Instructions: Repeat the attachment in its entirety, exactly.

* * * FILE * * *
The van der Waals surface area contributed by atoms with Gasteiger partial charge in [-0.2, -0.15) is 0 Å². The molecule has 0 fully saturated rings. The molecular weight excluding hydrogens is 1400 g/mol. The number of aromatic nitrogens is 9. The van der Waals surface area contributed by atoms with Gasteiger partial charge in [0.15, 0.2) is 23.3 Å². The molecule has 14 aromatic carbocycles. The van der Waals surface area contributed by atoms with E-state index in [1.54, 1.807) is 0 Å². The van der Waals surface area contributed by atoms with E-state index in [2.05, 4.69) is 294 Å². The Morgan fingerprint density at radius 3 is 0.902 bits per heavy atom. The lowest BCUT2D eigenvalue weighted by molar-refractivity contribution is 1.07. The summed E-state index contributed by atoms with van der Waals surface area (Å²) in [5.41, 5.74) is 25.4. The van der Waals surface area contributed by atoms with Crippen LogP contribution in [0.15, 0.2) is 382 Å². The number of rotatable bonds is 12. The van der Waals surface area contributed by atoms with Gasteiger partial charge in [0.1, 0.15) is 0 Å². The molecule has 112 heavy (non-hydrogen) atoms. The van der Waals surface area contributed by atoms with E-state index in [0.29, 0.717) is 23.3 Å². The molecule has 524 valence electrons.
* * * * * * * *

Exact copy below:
The van der Waals surface area contributed by atoms with Gasteiger partial charge in [-0.2, -0.15) is 0 Å². The molecule has 0 fully saturated rings. The molecular weight excluding hydrogens is 1400 g/mol. The number of aromatic nitrogens is 9. The van der Waals surface area contributed by atoms with Gasteiger partial charge in [0.15, 0.2) is 23.3 Å². The molecule has 14 aromatic carbocycles. The van der Waals surface area contributed by atoms with E-state index in [1.54, 1.807) is 0 Å². The van der Waals surface area contributed by atoms with E-state index in [2.05, 4.69) is 294 Å². The Morgan fingerprint density at radius 3 is 0.902 bits per heavy atom. The lowest BCUT2D eigenvalue weighted by molar-refractivity contribution is 1.07. The summed E-state index contributed by atoms with van der Waals surface area (Å²) in [5.41, 5.74) is 25.4. The van der Waals surface area contributed by atoms with Crippen LogP contribution in [0.15, 0.2) is 382 Å². The number of rotatable bonds is 12. The van der Waals surface area contributed by atoms with Gasteiger partial charge in [0.1, 0.15) is 0 Å². The molecule has 112 heavy (non-hydrogen) atoms. The van der Waals surface area contributed by atoms with E-state index in [0.29, 0.717) is 23.3 Å². The molecule has 524 valence electrons.